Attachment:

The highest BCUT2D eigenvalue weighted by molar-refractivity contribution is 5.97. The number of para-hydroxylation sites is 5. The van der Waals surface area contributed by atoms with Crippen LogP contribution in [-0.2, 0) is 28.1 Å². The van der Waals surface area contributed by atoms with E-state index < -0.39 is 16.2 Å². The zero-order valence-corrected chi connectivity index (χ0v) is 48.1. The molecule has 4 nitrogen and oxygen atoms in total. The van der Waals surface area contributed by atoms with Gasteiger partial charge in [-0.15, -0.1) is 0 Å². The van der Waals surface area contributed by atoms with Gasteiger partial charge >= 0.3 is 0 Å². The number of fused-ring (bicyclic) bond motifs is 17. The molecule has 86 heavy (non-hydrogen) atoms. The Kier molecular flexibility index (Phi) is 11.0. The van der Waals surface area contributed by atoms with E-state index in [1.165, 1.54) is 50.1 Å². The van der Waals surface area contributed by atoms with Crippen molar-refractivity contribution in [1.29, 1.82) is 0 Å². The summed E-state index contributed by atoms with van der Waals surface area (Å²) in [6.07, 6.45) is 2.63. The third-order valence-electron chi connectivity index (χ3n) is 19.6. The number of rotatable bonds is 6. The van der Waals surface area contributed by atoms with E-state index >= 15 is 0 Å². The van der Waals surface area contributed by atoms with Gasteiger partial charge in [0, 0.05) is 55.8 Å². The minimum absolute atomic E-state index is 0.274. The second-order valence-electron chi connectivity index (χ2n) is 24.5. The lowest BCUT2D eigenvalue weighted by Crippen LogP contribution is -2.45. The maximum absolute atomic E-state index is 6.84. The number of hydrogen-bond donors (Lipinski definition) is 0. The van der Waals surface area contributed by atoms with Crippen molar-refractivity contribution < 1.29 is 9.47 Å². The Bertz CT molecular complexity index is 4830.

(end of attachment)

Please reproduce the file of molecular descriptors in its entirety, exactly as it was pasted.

The highest BCUT2D eigenvalue weighted by molar-refractivity contribution is 5.97. The number of para-hydroxylation sites is 5. The van der Waals surface area contributed by atoms with Crippen LogP contribution in [-0.2, 0) is 28.1 Å². The van der Waals surface area contributed by atoms with E-state index < -0.39 is 16.2 Å². The zero-order valence-corrected chi connectivity index (χ0v) is 48.1. The molecule has 4 nitrogen and oxygen atoms in total. The van der Waals surface area contributed by atoms with Gasteiger partial charge in [-0.15, -0.1) is 0 Å². The van der Waals surface area contributed by atoms with Gasteiger partial charge >= 0.3 is 0 Å². The number of fused-ring (bicyclic) bond motifs is 17. The molecule has 86 heavy (non-hydrogen) atoms. The Kier molecular flexibility index (Phi) is 11.0. The van der Waals surface area contributed by atoms with E-state index in [1.165, 1.54) is 50.1 Å². The van der Waals surface area contributed by atoms with Crippen molar-refractivity contribution in [1.29, 1.82) is 0 Å². The summed E-state index contributed by atoms with van der Waals surface area (Å²) in [6.07, 6.45) is 2.63. The third-order valence-electron chi connectivity index (χ3n) is 19.6. The number of rotatable bonds is 6. The van der Waals surface area contributed by atoms with E-state index >= 15 is 0 Å². The van der Waals surface area contributed by atoms with Gasteiger partial charge in [0, 0.05) is 55.8 Å². The minimum absolute atomic E-state index is 0.274. The second-order valence-electron chi connectivity index (χ2n) is 24.5. The lowest BCUT2D eigenvalue weighted by Crippen LogP contribution is -2.45. The maximum absolute atomic E-state index is 6.84. The number of hydrogen-bond donors (Lipinski definition) is 0. The van der Waals surface area contributed by atoms with Crippen molar-refractivity contribution < 1.29 is 9.47 Å². The Bertz CT molecular complexity index is 4830.